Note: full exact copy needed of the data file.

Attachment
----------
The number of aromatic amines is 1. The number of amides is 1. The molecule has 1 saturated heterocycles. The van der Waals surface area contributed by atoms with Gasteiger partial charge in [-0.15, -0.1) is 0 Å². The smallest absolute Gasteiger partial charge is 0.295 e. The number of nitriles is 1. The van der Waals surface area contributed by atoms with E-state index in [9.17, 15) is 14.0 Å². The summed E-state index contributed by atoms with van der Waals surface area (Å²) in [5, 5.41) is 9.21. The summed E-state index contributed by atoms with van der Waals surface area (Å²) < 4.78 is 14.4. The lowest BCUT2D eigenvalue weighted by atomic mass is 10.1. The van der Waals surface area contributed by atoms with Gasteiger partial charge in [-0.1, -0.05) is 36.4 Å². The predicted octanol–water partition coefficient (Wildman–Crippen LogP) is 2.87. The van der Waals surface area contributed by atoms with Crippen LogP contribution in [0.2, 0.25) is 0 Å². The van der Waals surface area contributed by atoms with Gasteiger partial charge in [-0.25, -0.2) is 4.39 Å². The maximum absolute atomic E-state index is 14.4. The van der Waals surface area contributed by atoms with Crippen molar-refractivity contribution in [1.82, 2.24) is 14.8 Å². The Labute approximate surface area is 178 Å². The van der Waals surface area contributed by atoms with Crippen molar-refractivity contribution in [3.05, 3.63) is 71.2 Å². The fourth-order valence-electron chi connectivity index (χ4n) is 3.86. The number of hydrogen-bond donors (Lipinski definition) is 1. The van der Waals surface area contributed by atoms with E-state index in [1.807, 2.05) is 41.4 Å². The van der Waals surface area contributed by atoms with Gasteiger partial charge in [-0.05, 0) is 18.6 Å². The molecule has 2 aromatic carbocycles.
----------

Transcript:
The number of aromatic amines is 1. The number of amides is 1. The molecule has 1 saturated heterocycles. The van der Waals surface area contributed by atoms with Gasteiger partial charge in [-0.15, -0.1) is 0 Å². The smallest absolute Gasteiger partial charge is 0.295 e. The number of nitriles is 1. The van der Waals surface area contributed by atoms with E-state index in [9.17, 15) is 14.0 Å². The summed E-state index contributed by atoms with van der Waals surface area (Å²) in [5, 5.41) is 9.21. The summed E-state index contributed by atoms with van der Waals surface area (Å²) < 4.78 is 14.4. The lowest BCUT2D eigenvalue weighted by atomic mass is 10.1. The van der Waals surface area contributed by atoms with Gasteiger partial charge in [-0.1, -0.05) is 36.4 Å². The predicted octanol–water partition coefficient (Wildman–Crippen LogP) is 2.87. The van der Waals surface area contributed by atoms with Crippen LogP contribution in [0.2, 0.25) is 0 Å². The van der Waals surface area contributed by atoms with Gasteiger partial charge in [-0.25, -0.2) is 4.39 Å². The maximum absolute atomic E-state index is 14.4. The van der Waals surface area contributed by atoms with Crippen molar-refractivity contribution in [1.82, 2.24) is 14.8 Å². The Labute approximate surface area is 178 Å². The van der Waals surface area contributed by atoms with Crippen molar-refractivity contribution in [3.05, 3.63) is 71.2 Å². The fourth-order valence-electron chi connectivity index (χ4n) is 3.86. The number of hydrogen-bond donors (Lipinski definition) is 1. The van der Waals surface area contributed by atoms with E-state index in [1.807, 2.05) is 41.4 Å². The van der Waals surface area contributed by atoms with Gasteiger partial charge in [-0.05, 0) is 18.6 Å². The molecule has 2 aromatic carbocycles.